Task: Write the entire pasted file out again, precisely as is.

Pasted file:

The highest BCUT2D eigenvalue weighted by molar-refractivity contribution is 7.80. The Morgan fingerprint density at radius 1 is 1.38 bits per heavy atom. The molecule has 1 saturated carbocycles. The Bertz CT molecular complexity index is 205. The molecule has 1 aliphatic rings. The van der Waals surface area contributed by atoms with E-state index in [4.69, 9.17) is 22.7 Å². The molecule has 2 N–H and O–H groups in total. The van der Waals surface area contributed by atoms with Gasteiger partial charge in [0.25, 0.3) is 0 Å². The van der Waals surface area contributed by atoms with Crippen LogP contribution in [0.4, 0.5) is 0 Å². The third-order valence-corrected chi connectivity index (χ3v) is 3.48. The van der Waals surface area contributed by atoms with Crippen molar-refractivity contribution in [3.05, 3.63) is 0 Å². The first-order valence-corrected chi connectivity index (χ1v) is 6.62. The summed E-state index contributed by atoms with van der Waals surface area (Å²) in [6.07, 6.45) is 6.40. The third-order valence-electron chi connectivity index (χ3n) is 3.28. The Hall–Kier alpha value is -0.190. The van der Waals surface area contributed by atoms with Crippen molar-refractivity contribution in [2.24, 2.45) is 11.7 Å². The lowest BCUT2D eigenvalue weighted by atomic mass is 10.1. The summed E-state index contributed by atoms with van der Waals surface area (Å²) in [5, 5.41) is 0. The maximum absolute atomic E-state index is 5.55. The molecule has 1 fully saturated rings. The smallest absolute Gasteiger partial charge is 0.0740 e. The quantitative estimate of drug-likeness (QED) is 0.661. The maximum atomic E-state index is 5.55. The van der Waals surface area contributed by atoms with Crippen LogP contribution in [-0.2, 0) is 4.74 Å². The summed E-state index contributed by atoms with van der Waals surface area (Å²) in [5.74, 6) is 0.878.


The highest BCUT2D eigenvalue weighted by molar-refractivity contribution is 7.80. The Morgan fingerprint density at radius 1 is 1.38 bits per heavy atom. The molecule has 1 saturated carbocycles. The Bertz CT molecular complexity index is 205. The molecule has 1 aliphatic rings. The van der Waals surface area contributed by atoms with E-state index in [4.69, 9.17) is 22.7 Å². The molecule has 2 N–H and O–H groups in total. The van der Waals surface area contributed by atoms with Gasteiger partial charge in [0.25, 0.3) is 0 Å². The van der Waals surface area contributed by atoms with Crippen LogP contribution in [0.4, 0.5) is 0 Å². The third-order valence-corrected chi connectivity index (χ3v) is 3.48. The van der Waals surface area contributed by atoms with Crippen molar-refractivity contribution in [3.05, 3.63) is 0 Å². The first-order valence-corrected chi connectivity index (χ1v) is 6.62. The summed E-state index contributed by atoms with van der Waals surface area (Å²) in [6.07, 6.45) is 6.40. The third-order valence-electron chi connectivity index (χ3n) is 3.28. The Hall–Kier alpha value is -0.190. The van der Waals surface area contributed by atoms with Crippen molar-refractivity contribution in [2.24, 2.45) is 11.7 Å². The lowest BCUT2D eigenvalue weighted by atomic mass is 10.1. The summed E-state index contributed by atoms with van der Waals surface area (Å²) in [5, 5.41) is 0. The maximum absolute atomic E-state index is 5.55. The molecule has 1 fully saturated rings. The smallest absolute Gasteiger partial charge is 0.0740 e. The quantitative estimate of drug-likeness (QED) is 0.661. The maximum atomic E-state index is 5.55. The van der Waals surface area contributed by atoms with Crippen LogP contribution in [-0.2, 0) is 4.74 Å². The summed E-state index contributed by atoms with van der Waals surface area (Å²) in [5.74, 6) is 0.878.